In Philosophy of Science. MIT Press, Cambridge, MA. pp. S19-S27 (1999)
AbstractLorenz proposed in his (1935) articulation of a theory of behavioral instincts that the objective of ethology is to distinguish behaviors that are innate from behaviors that are learned (or acquired). Lorenzs motive was to open the investigation of certain adaptive behaviors to evolutionary theorizing. Accordingly, since innate behaviors are genetic, they are open to such investigation. By Lorenzs light an innate/acquired or learned dichotomy rested on a familiar Darwinian distinction between genes and environments. Ever since Lorenz, ascriptions of innateness have become widespread in the cognitive, behavioral, and biological sciences. The trend continues despite decades of strong arguments that show, in particular, the dichotomy that Lorenz invoked in his theory of behavioral instincts is literally false: no biological trait is the product of genes alone. Some critics suggest that the failure of Lorenzs account shows that innateness is not well-defined in biology and the practice of ascribing innateness to various biological traits should be dropped from respectable science. Elsewhere (Ariew 1996) I argued that despite the arguments of critics, there really is a biological phenomenon underlying the concept of innateness. On my view, innateness is best understood in terms of C.H. Waddingtons concept of canalization, i.e. the degree to which a trait is innate is the degree to which its developmental outcome is canalized. The degree to which a developmental outcome is canalized is the degree to which the developmental process is bound to produce a particular endstate despite environmental fluctuations both in the developments initial state and during the course of development. The canalization account differs in many ways to the traditional ways that ethologists such as Konrad Lorenz originally understood the concept of innateness. Most importantly, on the canalization account the distinction between innate and acquired is not a dichotomy, as Konrad Lorenz had it, but rather a matter of degree difference that lies along a spectrum with highly canalized development outcomes on the one end and highly environmentally sensitive development outcomes on the other end. Nevertheless, I justified the canalization account on the basis of a set of desiderata or criteria that I suggested falls-out of what seemed uncontroversial about Lorenzs account of innateness (briefly): innateness is a property of a developing individual, innateness denotes environmental stability, and innate-ascriptions are useful in certain natural selection explanations (more below). From that same set of desiderata I argued (in my 1996) that neither the concept of heritability nor of norms of reactionstwo concepts from population geneticssuffice to ground innateness. In this essay, I wish to provide further support of the canalization account in two ways. First, I wish to better motivate the desiderata by revisiting a debate between Konrad Lorenz and Daniel Lehrman over the meaning and explanatory usefulness of innate ascriptions in ethology. Second, I wish to compare my canalization account of innateness with accounts proposed by contemporary philosophers, one by Stephen Stich (1975), another by Elliott Sober (forthcoming), and a third by William Wimsatt (1986).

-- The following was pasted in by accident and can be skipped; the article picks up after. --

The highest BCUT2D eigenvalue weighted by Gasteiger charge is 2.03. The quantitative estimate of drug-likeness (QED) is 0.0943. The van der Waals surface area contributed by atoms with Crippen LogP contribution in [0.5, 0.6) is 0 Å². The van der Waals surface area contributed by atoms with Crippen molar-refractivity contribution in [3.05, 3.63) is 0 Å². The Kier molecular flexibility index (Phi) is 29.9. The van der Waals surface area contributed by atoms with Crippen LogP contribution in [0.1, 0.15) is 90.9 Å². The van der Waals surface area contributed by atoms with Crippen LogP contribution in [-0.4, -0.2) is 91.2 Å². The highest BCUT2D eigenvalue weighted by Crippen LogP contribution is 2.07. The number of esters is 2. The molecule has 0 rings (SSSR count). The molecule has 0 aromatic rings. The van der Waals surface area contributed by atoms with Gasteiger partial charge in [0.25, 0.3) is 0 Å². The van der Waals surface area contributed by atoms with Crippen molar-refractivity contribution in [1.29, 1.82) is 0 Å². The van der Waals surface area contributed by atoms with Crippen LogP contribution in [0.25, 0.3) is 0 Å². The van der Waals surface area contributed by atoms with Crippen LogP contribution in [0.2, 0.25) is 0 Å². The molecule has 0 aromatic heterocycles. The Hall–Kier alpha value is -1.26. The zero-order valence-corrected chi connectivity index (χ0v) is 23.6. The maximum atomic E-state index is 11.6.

Added to PP
Historical graph of downloads
Similar books and articles
Innateness, Canalization, and 'Biologicizing the Mind'.Paul E. Griffiths & Edouard Machery - 2008 - Philosophical Psychology 21 (3):397 – 414.
Should We Eliminate the Innate? Reply to Griffiths and Machery.Muhammad Ali Khalidi - 2009 - Philosophical Psychology 22 (4):505 – 519.
Genetic Representation Explains the Cluster of Innateness‐Related Properties.Nicholas Shea - 2012 - Mind and Language 27 (4):466-493.
Irretrievably Confused? Innateness in Explanatory Context.Jonathan Birch - 2009 - Studies in History and Philosophy of Science Part C: Studies in History and Philosophy of Biological and Biomedical Sciences 40 (4):296-301.
Nativism: In Defense of a Biological Understanding.John M. Collins - 2005 - Philosophical Psychology 18 (2):157-177.
References found in this work
No references found.
Citations of this work
Inference to the Best Explanation.Peter Lipton - 2004 - In Martin Curd & Stathis Psillos (eds.), The Routledge Companion to Philosophy of Science. Routledge. pp. 193.
Innateness and the Sciences.Matteo Mameli & Patrick Bateson - 2006 - Biology and Philosophy 21 (2):155-188.
The Vernacular Concept of Innateness.Paul Griffiths, Edouard Machery & Stefan Linquist - 2009 - Mind and Language 24 (5):605-630.